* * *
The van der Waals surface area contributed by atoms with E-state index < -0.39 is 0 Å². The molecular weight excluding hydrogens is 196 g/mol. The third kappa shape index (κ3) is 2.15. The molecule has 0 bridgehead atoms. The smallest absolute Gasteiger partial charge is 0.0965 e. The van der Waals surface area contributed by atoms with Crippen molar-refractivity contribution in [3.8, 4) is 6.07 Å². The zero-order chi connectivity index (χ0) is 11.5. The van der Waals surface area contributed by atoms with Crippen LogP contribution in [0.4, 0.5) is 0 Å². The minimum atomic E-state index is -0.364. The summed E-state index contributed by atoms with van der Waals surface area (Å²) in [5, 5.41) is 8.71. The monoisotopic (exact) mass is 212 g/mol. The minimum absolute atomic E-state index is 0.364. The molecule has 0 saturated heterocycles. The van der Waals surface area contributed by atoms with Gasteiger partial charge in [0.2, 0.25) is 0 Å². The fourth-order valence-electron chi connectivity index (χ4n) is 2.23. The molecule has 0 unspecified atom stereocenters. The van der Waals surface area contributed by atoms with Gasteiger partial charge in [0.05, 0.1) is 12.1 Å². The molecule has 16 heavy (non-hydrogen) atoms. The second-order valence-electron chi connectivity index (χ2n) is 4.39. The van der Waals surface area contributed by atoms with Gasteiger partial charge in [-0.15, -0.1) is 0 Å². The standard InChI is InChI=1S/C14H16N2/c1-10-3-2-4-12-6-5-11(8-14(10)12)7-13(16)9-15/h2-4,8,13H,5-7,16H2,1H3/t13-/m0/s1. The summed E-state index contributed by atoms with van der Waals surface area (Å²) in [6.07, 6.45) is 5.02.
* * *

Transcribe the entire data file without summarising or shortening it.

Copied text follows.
The van der Waals surface area contributed by atoms with E-state index < -0.39 is 0 Å². The molecular weight excluding hydrogens is 196 g/mol. The third kappa shape index (κ3) is 2.15. The molecule has 0 bridgehead atoms. The smallest absolute Gasteiger partial charge is 0.0965 e. The van der Waals surface area contributed by atoms with Crippen molar-refractivity contribution in [3.8, 4) is 6.07 Å². The zero-order chi connectivity index (χ0) is 11.5. The van der Waals surface area contributed by atoms with Crippen LogP contribution in [0.4, 0.5) is 0 Å². The minimum atomic E-state index is -0.364. The summed E-state index contributed by atoms with van der Waals surface area (Å²) in [5, 5.41) is 8.71. The monoisotopic (exact) mass is 212 g/mol. The minimum absolute atomic E-state index is 0.364. The molecule has 0 saturated heterocycles. The van der Waals surface area contributed by atoms with Gasteiger partial charge in [0.2, 0.25) is 0 Å². The fourth-order valence-electron chi connectivity index (χ4n) is 2.23. The molecule has 0 unspecified atom stereocenters. The van der Waals surface area contributed by atoms with Gasteiger partial charge in [0.05, 0.1) is 12.1 Å². The molecule has 16 heavy (non-hydrogen) atoms. The second-order valence-electron chi connectivity index (χ2n) is 4.39. The van der Waals surface area contributed by atoms with Gasteiger partial charge in [-0.15, -0.1) is 0 Å². The standard InChI is InChI=1S/C14H16N2/c1-10-3-2-4-12-6-5-11(8-14(10)12)7-13(16)9-15/h2-4,8,13H,5-7,16H2,1H3/t13-/m0/s1. The summed E-state index contributed by atoms with van der Waals surface area (Å²) in [6.07, 6.45) is 5.02.